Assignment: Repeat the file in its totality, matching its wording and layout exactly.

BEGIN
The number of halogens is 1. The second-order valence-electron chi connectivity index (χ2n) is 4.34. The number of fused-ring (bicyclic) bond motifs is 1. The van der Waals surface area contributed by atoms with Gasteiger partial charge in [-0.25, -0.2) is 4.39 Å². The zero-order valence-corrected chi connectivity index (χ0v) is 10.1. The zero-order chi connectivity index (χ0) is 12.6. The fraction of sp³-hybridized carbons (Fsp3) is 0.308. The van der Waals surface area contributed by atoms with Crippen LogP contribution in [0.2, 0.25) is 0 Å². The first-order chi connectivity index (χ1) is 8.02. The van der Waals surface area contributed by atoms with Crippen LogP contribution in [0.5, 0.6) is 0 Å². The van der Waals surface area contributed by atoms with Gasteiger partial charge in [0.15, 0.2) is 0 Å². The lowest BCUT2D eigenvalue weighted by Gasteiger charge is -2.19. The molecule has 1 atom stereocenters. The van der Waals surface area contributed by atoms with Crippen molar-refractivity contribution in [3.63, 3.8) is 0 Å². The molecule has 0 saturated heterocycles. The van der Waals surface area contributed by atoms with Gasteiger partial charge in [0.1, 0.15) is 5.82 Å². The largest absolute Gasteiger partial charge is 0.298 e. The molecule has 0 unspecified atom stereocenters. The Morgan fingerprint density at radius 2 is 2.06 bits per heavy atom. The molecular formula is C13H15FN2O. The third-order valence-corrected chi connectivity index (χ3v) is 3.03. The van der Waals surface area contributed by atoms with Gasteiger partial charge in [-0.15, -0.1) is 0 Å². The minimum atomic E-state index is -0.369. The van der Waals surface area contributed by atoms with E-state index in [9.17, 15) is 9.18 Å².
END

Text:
The number of halogens is 1. The second-order valence-electron chi connectivity index (χ2n) is 4.34. The number of fused-ring (bicyclic) bond motifs is 1. The van der Waals surface area contributed by atoms with Gasteiger partial charge in [-0.25, -0.2) is 4.39 Å². The zero-order valence-corrected chi connectivity index (χ0v) is 10.1. The zero-order chi connectivity index (χ0) is 12.6. The fraction of sp³-hybridized carbons (Fsp3) is 0.308. The van der Waals surface area contributed by atoms with Crippen LogP contribution in [0.2, 0.25) is 0 Å². The first-order chi connectivity index (χ1) is 8.02. The van der Waals surface area contributed by atoms with Crippen LogP contribution in [0.5, 0.6) is 0 Å². The van der Waals surface area contributed by atoms with Gasteiger partial charge in [0.15, 0.2) is 0 Å². The lowest BCUT2D eigenvalue weighted by Gasteiger charge is -2.19. The molecule has 1 atom stereocenters. The van der Waals surface area contributed by atoms with Crippen molar-refractivity contribution in [3.63, 3.8) is 0 Å². The molecule has 0 saturated heterocycles. The van der Waals surface area contributed by atoms with Gasteiger partial charge in [0.1, 0.15) is 5.82 Å². The largest absolute Gasteiger partial charge is 0.298 e. The molecule has 0 unspecified atom stereocenters. The Morgan fingerprint density at radius 2 is 2.06 bits per heavy atom. The molecular formula is C13H15FN2O. The third-order valence-corrected chi connectivity index (χ3v) is 3.03. The van der Waals surface area contributed by atoms with Gasteiger partial charge in [-0.15, -0.1) is 0 Å². The minimum atomic E-state index is -0.369. The van der Waals surface area contributed by atoms with E-state index in [9.17, 15) is 9.18 Å².